The ForceFit program package has been developed for fitting classical force field parameters based upon a force matching algorithm to quantum mechanical gradients of configurations that span the potential energy surface of the system. The program, which runs under UNIX and is written in C++, is an easy-to-use, nonproprietary platform that enables gradient fitting of a wide variety of functional force field forms to quantum mechanical information obtained from Gaussian and NWChem. All aspects of the fitting process are run from a graphical user interface, from the parsing of quantum mechanical data, assembling of a potential energy surface database, setting the force field, and variables to be optimized, choosing a molecular mechanics code for comparison to the reference data, and finally, the initiation of a least squares minimization algorithm. Furthermore, the code is based on a modular templated code design that enables the facile addition of new functionality to the program.
ForceFit is offered under a LGPL license, wherein the user may not redistribute the code, but modifications may be made and if sent back to Prof. Clark, will be incorporated into the next version of the code.
Any results obtained with ForceFit should refer to the following publication:
Waldher, B.; Kuta, J.; Chen, S.; Henson, N.; Clark, A. E. ForceFit: A Code to Fit Classical Force Fields to Quantum Mechanical Potential Energy Surfaces, J. Comp. Chem. 2010, 31, 2307-2316.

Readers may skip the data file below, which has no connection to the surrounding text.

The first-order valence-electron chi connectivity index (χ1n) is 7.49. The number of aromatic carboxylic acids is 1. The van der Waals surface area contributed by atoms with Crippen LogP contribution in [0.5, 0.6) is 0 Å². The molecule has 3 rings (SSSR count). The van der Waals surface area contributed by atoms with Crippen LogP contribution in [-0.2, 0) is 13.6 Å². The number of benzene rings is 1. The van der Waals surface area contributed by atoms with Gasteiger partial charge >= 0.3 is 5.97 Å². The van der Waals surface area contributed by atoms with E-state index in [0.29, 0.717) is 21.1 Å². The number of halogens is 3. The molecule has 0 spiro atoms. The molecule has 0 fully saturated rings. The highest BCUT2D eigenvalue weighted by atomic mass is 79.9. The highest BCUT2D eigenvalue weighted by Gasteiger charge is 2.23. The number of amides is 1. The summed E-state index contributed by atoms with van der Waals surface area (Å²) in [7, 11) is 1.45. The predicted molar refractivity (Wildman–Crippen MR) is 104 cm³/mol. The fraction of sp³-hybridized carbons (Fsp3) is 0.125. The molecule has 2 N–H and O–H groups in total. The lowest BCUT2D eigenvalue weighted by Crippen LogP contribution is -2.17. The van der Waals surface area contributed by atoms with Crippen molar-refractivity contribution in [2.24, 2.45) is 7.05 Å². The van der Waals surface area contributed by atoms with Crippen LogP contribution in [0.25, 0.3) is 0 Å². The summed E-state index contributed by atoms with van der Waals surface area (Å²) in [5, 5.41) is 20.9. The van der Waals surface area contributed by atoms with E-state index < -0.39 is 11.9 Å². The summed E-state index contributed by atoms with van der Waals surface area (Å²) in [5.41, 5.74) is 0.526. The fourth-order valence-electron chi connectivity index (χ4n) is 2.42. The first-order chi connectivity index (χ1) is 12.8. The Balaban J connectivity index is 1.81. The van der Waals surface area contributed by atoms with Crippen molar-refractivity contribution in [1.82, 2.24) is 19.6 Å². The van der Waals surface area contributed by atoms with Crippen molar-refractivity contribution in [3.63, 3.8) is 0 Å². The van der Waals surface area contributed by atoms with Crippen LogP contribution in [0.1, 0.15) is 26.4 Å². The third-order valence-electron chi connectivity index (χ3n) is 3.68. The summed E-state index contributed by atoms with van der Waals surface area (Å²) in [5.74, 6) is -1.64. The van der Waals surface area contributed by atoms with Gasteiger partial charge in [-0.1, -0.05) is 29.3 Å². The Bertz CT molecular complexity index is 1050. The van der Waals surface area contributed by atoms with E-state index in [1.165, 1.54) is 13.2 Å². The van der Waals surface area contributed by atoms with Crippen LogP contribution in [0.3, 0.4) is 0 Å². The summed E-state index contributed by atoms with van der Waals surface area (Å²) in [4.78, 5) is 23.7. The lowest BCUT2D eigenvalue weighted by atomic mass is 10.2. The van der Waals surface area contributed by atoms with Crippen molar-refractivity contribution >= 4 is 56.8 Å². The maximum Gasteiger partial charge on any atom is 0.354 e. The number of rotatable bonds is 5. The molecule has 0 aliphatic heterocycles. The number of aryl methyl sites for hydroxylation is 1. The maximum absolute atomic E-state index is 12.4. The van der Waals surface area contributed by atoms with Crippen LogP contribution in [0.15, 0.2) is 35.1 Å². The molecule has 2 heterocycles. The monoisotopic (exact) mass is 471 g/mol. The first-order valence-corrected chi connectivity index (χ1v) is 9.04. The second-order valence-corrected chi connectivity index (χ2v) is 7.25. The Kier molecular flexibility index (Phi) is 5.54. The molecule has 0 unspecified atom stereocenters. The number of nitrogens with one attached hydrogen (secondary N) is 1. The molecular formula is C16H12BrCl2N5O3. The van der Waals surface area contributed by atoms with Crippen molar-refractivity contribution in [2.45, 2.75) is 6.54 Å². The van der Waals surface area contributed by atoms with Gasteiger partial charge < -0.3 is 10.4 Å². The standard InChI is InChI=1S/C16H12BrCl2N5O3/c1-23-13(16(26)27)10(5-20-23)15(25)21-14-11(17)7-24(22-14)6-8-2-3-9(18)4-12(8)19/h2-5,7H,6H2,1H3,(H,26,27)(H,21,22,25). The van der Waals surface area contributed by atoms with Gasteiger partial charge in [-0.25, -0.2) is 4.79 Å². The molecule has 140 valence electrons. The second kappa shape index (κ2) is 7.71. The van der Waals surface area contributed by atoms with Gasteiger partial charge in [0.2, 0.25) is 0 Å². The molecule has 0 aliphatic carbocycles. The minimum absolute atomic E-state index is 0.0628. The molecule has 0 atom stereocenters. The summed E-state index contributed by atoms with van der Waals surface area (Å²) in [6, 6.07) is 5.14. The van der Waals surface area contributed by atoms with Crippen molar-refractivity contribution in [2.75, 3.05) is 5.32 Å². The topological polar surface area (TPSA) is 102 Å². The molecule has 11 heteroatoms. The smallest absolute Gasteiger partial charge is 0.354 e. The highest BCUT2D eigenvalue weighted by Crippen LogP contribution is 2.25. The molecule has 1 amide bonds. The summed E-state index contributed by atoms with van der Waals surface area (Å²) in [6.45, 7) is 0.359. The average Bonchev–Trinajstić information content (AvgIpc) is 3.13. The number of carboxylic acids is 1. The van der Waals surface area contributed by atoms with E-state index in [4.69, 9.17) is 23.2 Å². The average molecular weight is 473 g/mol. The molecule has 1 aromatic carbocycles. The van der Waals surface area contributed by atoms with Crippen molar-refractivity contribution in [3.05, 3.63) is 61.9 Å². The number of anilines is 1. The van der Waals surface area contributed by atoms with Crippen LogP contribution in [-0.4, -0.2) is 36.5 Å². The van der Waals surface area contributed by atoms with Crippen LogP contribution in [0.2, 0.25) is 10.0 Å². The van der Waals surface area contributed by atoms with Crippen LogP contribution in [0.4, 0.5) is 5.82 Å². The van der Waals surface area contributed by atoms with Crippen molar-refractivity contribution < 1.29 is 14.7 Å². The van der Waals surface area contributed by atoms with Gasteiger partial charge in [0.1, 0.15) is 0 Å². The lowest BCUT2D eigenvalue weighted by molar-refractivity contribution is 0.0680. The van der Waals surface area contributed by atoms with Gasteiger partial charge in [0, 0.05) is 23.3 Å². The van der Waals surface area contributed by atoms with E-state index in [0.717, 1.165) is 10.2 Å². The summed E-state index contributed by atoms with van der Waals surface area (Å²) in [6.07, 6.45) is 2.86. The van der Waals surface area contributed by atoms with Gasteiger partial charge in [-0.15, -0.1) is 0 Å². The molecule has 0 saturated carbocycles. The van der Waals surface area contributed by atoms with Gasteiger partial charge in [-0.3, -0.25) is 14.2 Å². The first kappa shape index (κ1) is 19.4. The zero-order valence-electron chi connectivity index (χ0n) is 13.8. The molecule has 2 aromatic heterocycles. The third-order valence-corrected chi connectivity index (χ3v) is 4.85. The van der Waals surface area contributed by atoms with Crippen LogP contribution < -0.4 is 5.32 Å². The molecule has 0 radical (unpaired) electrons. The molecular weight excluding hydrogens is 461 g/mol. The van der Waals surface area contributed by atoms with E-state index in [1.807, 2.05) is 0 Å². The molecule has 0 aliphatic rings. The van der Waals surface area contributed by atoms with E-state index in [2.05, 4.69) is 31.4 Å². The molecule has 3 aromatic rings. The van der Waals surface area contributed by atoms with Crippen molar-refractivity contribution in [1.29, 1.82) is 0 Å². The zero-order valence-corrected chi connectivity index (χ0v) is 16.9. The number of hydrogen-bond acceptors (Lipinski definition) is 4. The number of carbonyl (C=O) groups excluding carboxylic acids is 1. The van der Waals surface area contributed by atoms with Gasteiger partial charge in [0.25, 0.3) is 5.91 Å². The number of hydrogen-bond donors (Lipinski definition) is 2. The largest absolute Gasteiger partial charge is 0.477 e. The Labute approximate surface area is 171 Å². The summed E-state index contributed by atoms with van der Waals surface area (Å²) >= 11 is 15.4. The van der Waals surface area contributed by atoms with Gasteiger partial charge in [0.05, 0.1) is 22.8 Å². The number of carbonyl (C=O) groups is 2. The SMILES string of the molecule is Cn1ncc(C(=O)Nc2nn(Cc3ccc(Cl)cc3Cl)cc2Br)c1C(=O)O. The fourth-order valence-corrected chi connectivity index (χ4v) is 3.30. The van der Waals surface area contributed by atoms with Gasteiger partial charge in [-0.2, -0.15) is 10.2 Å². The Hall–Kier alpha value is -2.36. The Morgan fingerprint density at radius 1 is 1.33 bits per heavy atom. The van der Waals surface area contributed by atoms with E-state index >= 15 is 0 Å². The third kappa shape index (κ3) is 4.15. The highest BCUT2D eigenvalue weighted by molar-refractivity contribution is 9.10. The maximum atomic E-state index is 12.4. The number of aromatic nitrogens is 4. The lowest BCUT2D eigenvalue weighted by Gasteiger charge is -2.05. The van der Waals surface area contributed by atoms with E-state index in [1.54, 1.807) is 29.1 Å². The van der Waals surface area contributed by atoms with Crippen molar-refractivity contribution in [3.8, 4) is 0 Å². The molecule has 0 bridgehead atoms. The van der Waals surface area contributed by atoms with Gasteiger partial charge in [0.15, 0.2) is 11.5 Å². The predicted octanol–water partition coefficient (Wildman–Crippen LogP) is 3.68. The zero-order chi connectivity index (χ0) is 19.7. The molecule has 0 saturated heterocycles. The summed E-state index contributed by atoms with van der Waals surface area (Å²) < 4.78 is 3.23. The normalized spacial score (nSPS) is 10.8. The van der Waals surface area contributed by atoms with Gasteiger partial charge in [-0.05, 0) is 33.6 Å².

moleculaRnetworks is a bundled series of scripts, written in the software package R, for processing molecular simulations data. These scripts are intended for the frame-by-frame geometric and solvent network analysis of aqueous solutes only. The algorithms contained therein are based on graph theory and contain a novel method for identifying the geometric shape adopted by the solvent in the immediate vicinity of the solute, as well as an exploratory approach for describing H-bonding, based on the PageRank algorithm implemented by the Google search engine. The moleculaRnetworks codes include a preprocessor which distills simulation trajectories into physicochemical data arrays, and an interactive analysis script that enables statistical, trend, correlation analyses and other data mining.
Any results obtained with moleculaRnetworks should refer to the following publication:
Mooney, B. L.; Corrales, L. R.; Clark, A. E. “moleculaRnetworks: an Integrated Graph Theoretic and Data Mining Tool to Explore Solvent Organization in Molecular Simulation,” J. Comp. Chem., 2012, DOI: 10.1002/jcc.22917, early view.
This paper also has a detailed description of a typical user session and can act as a user manual.
ChemNetworks is a completely generalized code that complements and dramatically expands upon our previously reported moleculaRnetworks series of R-scripts. As such, it can be used to understand a very large range of chemical systems that include complex solutions, liquid interfaces, self-assemblies, or pure liquids undergoing phase changes. This software converts .xyz coordinates to a graph/network based upon user-defined rules for intermolecular interactions “edges” between molecular “vertices”. Subsequent analyses include degree census, network neighborhood, geodesics, lifetimes of geodesics of each length, and direct structural searches of specific network patterns. These properties can help to understand the network patterns and organization that may influence physical properties and chemical reactivity
Any results obtained with ChemNetworks should refer to the following publication:
Ozkanlar, A.; Clark, A. E. “ChemNetworks: A Complex Network Analysis Tool for Chemical Systems” J. Comp. Chem. 2014, 35, 495-505.